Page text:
Liverpool museum appeals for information on subject of The Black Boy


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By Donna Ferguson, The Guardian

The Black Boy painting
Windus, William Lindsay; The Black Boy; (Walker Art Gallery)

The subject of the painting gazes at the viewer, alone and barefoot in loose and torn clothing. Known only as The Black Boy, his identity has been a mystery for nearly 200 years.

A museum is appealing for information about the mysterious sitter, who is rumoured to have stowed away on a ship to Liverpool – possibly to escape slavery in America – after research about the artist, William Lindsay Windus, and X-rays of the painting revealed potential clues to the boy’s identity.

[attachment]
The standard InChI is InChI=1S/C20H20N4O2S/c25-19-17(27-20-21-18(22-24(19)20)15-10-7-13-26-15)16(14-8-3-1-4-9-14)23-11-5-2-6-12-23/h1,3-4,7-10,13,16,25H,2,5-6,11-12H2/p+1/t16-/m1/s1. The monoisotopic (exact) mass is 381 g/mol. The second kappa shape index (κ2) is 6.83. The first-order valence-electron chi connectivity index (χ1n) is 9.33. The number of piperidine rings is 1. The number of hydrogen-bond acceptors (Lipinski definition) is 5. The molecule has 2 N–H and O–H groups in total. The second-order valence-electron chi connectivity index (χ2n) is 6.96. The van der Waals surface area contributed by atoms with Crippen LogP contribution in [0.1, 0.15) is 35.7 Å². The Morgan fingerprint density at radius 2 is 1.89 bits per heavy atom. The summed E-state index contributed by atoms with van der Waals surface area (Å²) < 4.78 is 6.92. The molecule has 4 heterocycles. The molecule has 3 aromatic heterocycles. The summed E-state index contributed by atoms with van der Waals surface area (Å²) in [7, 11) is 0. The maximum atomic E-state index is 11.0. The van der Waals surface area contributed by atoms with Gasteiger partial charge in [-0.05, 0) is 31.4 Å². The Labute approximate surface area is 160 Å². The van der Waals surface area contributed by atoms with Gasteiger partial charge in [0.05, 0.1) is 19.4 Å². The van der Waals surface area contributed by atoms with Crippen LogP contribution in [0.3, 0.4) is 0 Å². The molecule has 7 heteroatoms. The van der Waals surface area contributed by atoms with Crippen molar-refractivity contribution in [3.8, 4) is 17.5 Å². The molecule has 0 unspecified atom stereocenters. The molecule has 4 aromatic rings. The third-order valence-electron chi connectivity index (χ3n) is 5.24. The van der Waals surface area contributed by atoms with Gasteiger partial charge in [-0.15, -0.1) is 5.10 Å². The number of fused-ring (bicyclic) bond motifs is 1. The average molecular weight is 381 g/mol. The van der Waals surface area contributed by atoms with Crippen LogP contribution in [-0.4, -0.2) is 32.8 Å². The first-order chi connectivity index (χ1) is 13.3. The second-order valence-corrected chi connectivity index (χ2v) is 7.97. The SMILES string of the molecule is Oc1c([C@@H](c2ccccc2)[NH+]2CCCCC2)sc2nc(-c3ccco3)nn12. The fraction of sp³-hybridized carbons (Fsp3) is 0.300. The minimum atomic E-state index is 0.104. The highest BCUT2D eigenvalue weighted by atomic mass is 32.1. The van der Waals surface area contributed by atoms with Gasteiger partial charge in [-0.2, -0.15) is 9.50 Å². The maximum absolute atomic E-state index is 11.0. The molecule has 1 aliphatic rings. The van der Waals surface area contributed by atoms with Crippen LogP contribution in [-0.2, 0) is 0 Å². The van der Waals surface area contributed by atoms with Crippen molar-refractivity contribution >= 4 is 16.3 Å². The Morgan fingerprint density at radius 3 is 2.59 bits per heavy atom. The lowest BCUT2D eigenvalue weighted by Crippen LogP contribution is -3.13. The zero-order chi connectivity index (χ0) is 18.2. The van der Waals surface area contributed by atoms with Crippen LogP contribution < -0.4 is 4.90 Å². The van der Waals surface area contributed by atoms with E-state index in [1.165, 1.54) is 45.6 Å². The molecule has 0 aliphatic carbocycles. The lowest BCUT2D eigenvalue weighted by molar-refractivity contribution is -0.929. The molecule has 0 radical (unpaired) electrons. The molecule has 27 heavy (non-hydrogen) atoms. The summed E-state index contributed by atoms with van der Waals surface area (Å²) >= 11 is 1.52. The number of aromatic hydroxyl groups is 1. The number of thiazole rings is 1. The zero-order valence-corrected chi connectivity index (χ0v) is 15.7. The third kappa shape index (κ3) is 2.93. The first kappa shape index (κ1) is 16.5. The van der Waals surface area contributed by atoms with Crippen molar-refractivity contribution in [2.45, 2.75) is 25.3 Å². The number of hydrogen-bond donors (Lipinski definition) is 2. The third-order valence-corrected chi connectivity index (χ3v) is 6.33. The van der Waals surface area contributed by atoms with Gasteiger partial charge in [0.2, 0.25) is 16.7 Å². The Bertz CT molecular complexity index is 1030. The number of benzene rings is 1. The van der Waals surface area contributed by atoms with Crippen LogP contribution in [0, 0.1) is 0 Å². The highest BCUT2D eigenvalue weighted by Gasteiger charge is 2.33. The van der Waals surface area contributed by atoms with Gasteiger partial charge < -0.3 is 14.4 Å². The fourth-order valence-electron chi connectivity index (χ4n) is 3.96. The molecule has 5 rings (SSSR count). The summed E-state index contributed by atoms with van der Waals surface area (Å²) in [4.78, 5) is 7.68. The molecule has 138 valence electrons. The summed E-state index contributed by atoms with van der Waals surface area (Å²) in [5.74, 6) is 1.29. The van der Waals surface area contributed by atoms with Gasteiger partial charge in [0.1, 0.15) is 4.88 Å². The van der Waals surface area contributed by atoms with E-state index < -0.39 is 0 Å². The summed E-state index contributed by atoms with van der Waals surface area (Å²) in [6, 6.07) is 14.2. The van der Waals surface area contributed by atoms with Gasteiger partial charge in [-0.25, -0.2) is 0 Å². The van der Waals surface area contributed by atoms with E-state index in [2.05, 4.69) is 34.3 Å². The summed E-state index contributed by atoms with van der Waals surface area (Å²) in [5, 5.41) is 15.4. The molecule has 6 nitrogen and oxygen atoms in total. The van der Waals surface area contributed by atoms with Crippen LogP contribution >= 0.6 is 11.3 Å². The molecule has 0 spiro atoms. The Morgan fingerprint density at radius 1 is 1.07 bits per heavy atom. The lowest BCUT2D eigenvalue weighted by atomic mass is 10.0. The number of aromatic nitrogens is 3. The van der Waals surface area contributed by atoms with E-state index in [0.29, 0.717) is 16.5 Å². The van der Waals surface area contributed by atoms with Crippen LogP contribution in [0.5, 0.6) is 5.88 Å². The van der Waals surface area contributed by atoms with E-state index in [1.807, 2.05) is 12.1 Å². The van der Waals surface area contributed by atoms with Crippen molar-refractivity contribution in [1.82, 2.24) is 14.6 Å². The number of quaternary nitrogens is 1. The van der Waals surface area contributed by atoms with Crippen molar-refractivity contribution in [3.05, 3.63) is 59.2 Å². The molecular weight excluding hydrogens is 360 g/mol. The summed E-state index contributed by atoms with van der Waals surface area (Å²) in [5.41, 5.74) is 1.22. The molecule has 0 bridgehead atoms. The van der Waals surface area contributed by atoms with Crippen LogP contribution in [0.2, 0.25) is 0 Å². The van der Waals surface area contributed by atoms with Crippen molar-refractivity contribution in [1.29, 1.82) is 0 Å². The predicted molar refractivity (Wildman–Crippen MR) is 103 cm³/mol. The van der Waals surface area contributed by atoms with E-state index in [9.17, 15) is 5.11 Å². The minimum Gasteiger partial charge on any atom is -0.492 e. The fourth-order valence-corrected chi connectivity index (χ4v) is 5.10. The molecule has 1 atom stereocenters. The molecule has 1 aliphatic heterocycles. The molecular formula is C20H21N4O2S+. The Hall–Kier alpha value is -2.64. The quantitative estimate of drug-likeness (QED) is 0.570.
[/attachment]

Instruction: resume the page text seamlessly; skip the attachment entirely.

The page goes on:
It is the only painted portrait of an individual Black child on display at the International Slavery Museum in Liverpool and the only oil painting of such a subject that exists within the entire collection of National Museums Liverpool.

Kate Haselden, who researched the 180-year-old portrait for the museum, said that historical paintings representing Black subjects as servants or enslaved people are far more common.

“Single figure Black sitter portraits are very rare,” she said, adding that portraits of Black children are even rarer. “I’ve counted less than 10 for that period in the UK national collections. It’s especially rare to have a finished, sensitive, well-executed painting.”

X-rays have revealed that Windus, a pre-Raphaelite artist who was only 22 when he painted The Black Boy in 1844, painted “four or five” other faces on the canvas before making the unconventional decision to settle on an individual Black child as his final subject.

“He kept working until he created this image,” said Haselden. “This is the one he wanted to keep.”

The Guardian has more information about the painting.

See more paintings featuring Black subjects.

More articles like this.

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